Crack open your blinds or curtain a little before you go to bed this week and let the sun’s piecing light wake you the following morning.  Let this physical awakening be a reminder of your calling, and be challenged on a daily basis to overtake the darkness. God is perfectly planning and restoring those who seek Him for something beyond this world.  It is true that darkness currently lingers, the Light wins.

-Aaron Winner

What Do the Stars Tell You?

Psalm 19

 

I have always been amazed at God’s creation here on earth.  The beauty.  The creativity.  The grandeur. In fact, I have always wondered a little bit about the the new heaven and new earth that Revelation 21 records will herald the new Kingdom of God.  Could God really create something more majestic than what we have already seen?  Is there a chance that the new heaven and earth will be a little bit of a let-down?  I am after all a tad attached to what we have here and now.

And then, I saw pictures of Jupiter!  They are breathtaking!  NASA’s space probe Juno has been on a carefully routed 5 year trip to reach Jupiter – and in August 2017 Juno sent back to Earth stunning pictures of the planet it is now orbiting.  Here are just two pictures … many more can be found at https://www.nasa.gov/mission_pages/juno/images/index.html

jupiter swirling south pole            jupiter south pole from Juno

 

 

 

 

 

And all of a sudden, I am again in awe of Him and His creations.  And I know I can trust Him.  I can trust Him to create a spectacular new heaven and earth and I can trust Him today with my life.   There is so much He knows that I do not.  There is so much power that He has that I do not.  He is a great Big God and sometimes I forget how much I need Him because I think for just a few minutes that I have this world figured out.  And then my mind is once again blown away by how many stars there are and the new-found beauty of a planet we are just beginning to really discover.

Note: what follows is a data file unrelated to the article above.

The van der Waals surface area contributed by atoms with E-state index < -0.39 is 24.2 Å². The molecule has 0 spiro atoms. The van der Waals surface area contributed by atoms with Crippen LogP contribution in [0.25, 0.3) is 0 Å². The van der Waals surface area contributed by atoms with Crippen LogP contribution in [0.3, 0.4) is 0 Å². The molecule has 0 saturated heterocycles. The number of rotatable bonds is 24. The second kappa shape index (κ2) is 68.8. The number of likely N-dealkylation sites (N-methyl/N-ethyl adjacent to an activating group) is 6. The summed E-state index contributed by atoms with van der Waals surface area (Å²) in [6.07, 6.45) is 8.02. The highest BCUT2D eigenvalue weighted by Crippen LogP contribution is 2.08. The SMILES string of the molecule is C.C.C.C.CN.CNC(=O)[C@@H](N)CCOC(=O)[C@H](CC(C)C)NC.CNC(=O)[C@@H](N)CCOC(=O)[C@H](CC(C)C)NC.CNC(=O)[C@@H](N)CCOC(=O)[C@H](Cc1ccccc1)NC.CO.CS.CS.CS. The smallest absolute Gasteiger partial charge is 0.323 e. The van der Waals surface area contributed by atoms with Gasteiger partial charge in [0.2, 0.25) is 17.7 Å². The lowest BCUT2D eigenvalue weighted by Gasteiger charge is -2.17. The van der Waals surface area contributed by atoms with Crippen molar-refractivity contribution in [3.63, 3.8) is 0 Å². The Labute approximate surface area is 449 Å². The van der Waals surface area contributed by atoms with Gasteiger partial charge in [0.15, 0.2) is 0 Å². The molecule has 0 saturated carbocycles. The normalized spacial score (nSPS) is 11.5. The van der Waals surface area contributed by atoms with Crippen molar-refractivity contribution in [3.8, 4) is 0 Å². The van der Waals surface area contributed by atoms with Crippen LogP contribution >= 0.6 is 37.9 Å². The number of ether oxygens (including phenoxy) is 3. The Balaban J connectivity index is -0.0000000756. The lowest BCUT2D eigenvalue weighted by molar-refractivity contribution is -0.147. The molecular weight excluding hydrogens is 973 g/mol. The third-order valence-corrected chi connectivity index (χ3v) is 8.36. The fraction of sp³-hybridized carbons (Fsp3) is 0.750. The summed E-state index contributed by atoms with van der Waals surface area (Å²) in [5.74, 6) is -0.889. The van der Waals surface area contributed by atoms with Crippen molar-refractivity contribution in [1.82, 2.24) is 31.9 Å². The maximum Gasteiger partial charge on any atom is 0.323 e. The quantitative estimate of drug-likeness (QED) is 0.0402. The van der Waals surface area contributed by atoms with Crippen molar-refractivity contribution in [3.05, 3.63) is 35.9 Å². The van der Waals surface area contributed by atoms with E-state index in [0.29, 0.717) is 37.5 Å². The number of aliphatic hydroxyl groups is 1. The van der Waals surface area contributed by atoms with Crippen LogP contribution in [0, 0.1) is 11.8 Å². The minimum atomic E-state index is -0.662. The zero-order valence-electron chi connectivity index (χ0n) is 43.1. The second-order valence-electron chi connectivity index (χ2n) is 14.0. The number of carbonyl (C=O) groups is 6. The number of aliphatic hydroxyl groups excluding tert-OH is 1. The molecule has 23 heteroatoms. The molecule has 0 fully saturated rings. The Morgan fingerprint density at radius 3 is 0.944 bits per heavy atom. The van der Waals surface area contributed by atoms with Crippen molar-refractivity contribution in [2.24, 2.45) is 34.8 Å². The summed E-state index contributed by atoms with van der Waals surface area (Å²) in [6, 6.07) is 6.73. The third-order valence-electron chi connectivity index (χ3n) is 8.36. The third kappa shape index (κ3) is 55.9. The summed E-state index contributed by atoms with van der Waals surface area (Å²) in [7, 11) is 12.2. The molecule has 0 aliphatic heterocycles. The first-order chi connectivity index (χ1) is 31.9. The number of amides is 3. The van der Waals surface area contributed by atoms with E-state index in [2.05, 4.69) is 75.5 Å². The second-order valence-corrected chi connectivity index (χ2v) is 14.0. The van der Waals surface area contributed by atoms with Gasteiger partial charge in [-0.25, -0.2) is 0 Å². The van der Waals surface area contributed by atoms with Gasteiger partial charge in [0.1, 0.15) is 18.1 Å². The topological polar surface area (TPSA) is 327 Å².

David says it well in Psalm 19.  “The heavens declare the glory of God; the skies proclaim the work of his hands.  Day after day they pour forth speech; night after night they display knowledge.  There is no speech or language where their voice is not heard.  Their voice goes out into all the earth, their words to the ends of the world.” (Psalm 19:1-4).  God’s masterpiece speaks for Him.  His works of art tell us about the artist.

In the New Testament Paul writes similar words to the believers in Rome.  This city was proud of what they considered their superior culture, amazing architecture and roadways (some of which can still be seen today), and numerous temples to foreign gods (amongst them, Jupiter and Juno).   In many ways it was not too unlike our society today.  Paul writes to the church in Rome: “For since the creation of the world God’s invisible qualities—his eternal power and divine nature—have been clearly seen, being understood from what has been made, so that people are without excuse.” (Romans 1:20).  His artwork proves the power and majesty of the artist.